Driver Knowledge Tests

The Great Aussie Road Trip Checklist

With a huge variety of scenery and terrain to see in Australia, a road trip is absolutely essential, but you need to be prepared, especially if you’re heading into the outback. This checklist will see you right.

Prepping your vehicle

  • Tyre pressures – check they are, at minimum, at the cold inflation pressure specified by the manufacturer. The cold level is when you measure your tyres when they are not warm (warm air expands). If you have to measure them warm, use this guide to see how much extra you need to put in. You can usually find this on a plate riveted to the door pillar, on a sticker inside the fuel flap, or in the vehicle’s manual. If you’re carrying a heavy load, e.g. 3+ people with luggage, then you’ll need to put more pressure in them (usually 3-4 psi). Make sure you check the spare, too.
  • Tyre tread depth – the legal minimum is 1.5mm but wet weather performance drops off rapidly below 3mm which can make it really hazardous driving if you’re in an area that’s likely to get monsoon-style downpours. It’s best to look at replacing them once they get below 3mm.
  • Emergency kit – if you’re only driving on sealed roads then you’ll just need a torch, reflective triangle and a jack. A hi-vis jacket and first aid kit are advisable, too. If you’re driving an older car which is less reliable, then you might want to take some tools if you know how to use them. If you’re heading into the bush where you’re unlikely to meet people if you break down then you will need more substantial emergency gear including:
    • 20 litres of emergency water plus 4 litres per person per day
    • personal locator beacon
    • food
    • spare fan belt, hoses and fuses
    • tow rope
    • shovel
    • GPS and/or maps
    • compass
    • toilet paper
    • lighter
  • Check fluids – oil, windscreen washer, brake fluid
  • Blankets – it can get cold at night – and an old towel for cleaning (helpful if you have to walk in mud, for example)
  • Cargo barrier – important if you’re in a station wagon or hatchback and your gear is taller than the top of your rear seats
  • Check lights
  • Fill up with fuel
  • Caravan or trailer – check the tyres and that everything looks roadworthy. Check everything is tied on and secure.
You can encounter all kinds of roads in Australia from scorching sand to flooded streams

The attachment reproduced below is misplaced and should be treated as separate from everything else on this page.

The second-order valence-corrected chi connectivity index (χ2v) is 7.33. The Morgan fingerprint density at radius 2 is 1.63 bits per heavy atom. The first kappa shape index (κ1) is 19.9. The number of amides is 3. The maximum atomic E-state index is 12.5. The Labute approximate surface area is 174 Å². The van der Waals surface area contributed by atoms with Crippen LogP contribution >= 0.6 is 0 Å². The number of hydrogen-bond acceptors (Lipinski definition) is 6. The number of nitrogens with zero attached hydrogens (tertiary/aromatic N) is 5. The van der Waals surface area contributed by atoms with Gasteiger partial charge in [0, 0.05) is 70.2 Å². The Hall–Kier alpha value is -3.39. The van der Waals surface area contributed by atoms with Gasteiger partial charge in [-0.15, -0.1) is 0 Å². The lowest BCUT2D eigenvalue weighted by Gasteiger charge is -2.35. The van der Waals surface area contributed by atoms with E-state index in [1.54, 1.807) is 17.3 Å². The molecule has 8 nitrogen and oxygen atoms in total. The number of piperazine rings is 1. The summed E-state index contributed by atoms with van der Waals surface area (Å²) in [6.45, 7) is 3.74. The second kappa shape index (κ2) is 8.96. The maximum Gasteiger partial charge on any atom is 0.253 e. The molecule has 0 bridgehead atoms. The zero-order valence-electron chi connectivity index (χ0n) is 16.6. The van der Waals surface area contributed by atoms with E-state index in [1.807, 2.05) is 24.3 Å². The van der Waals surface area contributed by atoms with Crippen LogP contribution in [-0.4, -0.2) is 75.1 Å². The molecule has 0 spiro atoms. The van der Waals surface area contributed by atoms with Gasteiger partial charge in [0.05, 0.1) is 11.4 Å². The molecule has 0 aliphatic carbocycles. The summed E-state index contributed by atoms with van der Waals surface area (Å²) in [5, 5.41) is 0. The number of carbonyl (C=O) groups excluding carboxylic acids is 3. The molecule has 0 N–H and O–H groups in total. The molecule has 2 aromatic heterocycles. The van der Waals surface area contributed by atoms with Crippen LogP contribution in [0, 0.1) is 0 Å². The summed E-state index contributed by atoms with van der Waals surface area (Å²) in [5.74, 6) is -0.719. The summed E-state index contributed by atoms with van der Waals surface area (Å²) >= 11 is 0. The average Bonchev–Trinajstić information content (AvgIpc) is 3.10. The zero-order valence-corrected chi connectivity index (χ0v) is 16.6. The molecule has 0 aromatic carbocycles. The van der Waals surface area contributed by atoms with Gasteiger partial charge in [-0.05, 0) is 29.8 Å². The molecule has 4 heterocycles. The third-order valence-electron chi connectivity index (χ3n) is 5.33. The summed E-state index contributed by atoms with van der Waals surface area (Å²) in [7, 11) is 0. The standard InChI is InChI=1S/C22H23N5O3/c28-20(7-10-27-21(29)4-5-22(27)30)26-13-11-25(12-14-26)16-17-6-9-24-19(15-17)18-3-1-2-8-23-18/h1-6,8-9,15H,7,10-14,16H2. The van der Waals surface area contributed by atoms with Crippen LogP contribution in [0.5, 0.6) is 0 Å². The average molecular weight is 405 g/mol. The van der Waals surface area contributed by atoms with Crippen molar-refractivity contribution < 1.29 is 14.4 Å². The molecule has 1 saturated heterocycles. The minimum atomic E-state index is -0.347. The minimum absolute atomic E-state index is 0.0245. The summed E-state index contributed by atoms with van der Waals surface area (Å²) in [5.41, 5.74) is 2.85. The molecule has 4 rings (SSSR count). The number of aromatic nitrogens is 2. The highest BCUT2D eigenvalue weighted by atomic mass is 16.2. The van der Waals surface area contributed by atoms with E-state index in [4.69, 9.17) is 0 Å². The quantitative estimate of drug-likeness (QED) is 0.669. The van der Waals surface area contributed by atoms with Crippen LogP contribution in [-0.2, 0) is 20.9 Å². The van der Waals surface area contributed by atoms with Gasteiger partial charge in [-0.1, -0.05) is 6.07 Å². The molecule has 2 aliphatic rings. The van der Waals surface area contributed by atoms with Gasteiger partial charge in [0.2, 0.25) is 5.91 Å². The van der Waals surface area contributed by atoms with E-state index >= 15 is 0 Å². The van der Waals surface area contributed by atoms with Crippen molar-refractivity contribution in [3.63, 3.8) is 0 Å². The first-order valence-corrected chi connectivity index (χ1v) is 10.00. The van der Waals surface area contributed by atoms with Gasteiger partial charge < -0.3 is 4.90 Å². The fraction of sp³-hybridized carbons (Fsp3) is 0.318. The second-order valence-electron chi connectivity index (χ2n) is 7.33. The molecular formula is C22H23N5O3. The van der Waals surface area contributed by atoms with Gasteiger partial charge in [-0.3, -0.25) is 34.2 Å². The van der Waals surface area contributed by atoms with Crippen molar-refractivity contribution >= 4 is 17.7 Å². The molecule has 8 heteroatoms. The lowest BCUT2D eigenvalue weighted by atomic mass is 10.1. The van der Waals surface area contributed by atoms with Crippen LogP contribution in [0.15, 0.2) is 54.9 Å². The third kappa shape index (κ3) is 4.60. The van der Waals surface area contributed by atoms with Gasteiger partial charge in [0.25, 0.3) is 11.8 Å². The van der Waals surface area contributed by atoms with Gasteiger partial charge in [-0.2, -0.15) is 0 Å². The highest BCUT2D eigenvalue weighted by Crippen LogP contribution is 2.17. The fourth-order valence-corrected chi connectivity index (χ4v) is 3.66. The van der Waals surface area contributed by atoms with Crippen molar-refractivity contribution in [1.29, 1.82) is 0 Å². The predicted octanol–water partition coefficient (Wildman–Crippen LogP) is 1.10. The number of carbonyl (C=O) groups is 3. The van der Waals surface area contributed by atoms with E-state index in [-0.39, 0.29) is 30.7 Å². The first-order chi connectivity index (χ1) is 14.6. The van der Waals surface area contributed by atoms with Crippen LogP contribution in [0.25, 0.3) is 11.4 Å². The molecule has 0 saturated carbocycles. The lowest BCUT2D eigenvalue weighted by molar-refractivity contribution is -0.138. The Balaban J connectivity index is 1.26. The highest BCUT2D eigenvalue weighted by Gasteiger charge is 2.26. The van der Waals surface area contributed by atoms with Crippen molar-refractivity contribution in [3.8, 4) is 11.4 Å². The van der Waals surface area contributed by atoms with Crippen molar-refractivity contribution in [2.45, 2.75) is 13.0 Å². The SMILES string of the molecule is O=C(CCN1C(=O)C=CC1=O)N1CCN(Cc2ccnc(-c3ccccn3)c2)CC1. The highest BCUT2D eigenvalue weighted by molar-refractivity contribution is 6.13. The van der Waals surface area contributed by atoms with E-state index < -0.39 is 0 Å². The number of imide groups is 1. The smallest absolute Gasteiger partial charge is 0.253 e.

You can encounter all kinds of roads in Australia from scorching sand to flooded streams

Passenger comfort

  • Snacks – healthy food is best, especially for the driver. Make sure you can access them easily. You might want to bring a cooler (particularly one that you can keep plugged into your car’s lighter socket, but bear in mind this will use more fuel)
  • Pen and notepad
  • Plastic bags for rubbish
  • Tissues and wet wipes
  • Smartphones and other devices plus a way of charging them (e.g. a charger that plugs into the lighter socket if your car doesn’t have USB connections)
  • Toys and puzzles for kids in the car
  • Books and magazines
  • Music and podcasts (download them in case you are going to an area with no internet)
  • Pillows
  • Sunscreen
  • Cash – good for purchases from roadside stalls, parking money, etc
  • Printed instructions of your destinations and stopping points
  • Binoculars and a camera
  • Drinks – water is best, but anything than alcohol is better than nothing
  • Multi-purpose knife (e.g. Swiss Army-style knife), cutlery and plastic plates
  • Car sickness pills (important if you’re heading into windier roads in the hills)

Planning your stops and rests

  • Have a written list of where you’ll stop – printouts of destinations with phone numbers are useful so you can call ahead if you’re running late
  • An overnight bag if you are stopping for one night – it means you don’t have to unpack all your luggage. Be mindful of security, though, if you’re leaving your car overnight
  • Share the driving and take breaks every 2-3 hours
  • If you’re in the outback, avoid traveling when kangaroos and wallabies are at their most active (dawn and dusk)
Kangaroos are well camouflaged and can jump out in front of you

Kangaroos are well camouflaged and can jump out in front of you

Leaving your home

  • Take your regular luggage with you
  • Leave your home looking like people are there to reduce the chance of burglary
  • Ask a neighbour or friend to clear your mailbox
  • Turn off appliances
  • Set the alarm and lock everything up.

Being prepared

Breakdowns and getting lost where there’s no cellphone reception

  • Stay with the vehicle and wait for assistance
  • Make sure your vehicle is visible to other road users
  • Put your bonnet up so that people know you’ve broken down
  • Move other passengers into the shade to conserve water and energy
  • Flag down a passing motorist to help
  • If it’s nighttime, find your torch and hi-vis jacket as humans are very difficult to see at night
  • If you don’t see anyone within a few hours activate your personal locator beacon
  • If you don’t have a PLB and no one has arrived by nightfall then you’ll need to have everyone in the car to keep warm. Try to mark a help signal on the road in case a car comes along while you are sleeping, or take turns keeping watch. Stay with the car unless you know you are a very short distance from a house or settlement; there are too many dangers in the outback for you to be wandering aimlessly – dehydration, poisonous animals, injury and more. Plus, you don’t know if someone will come across your car while you’ve gone.

Darren is an expert on driving and transport, and is a member of the Institute of Advanced Motorists

Posted in Advice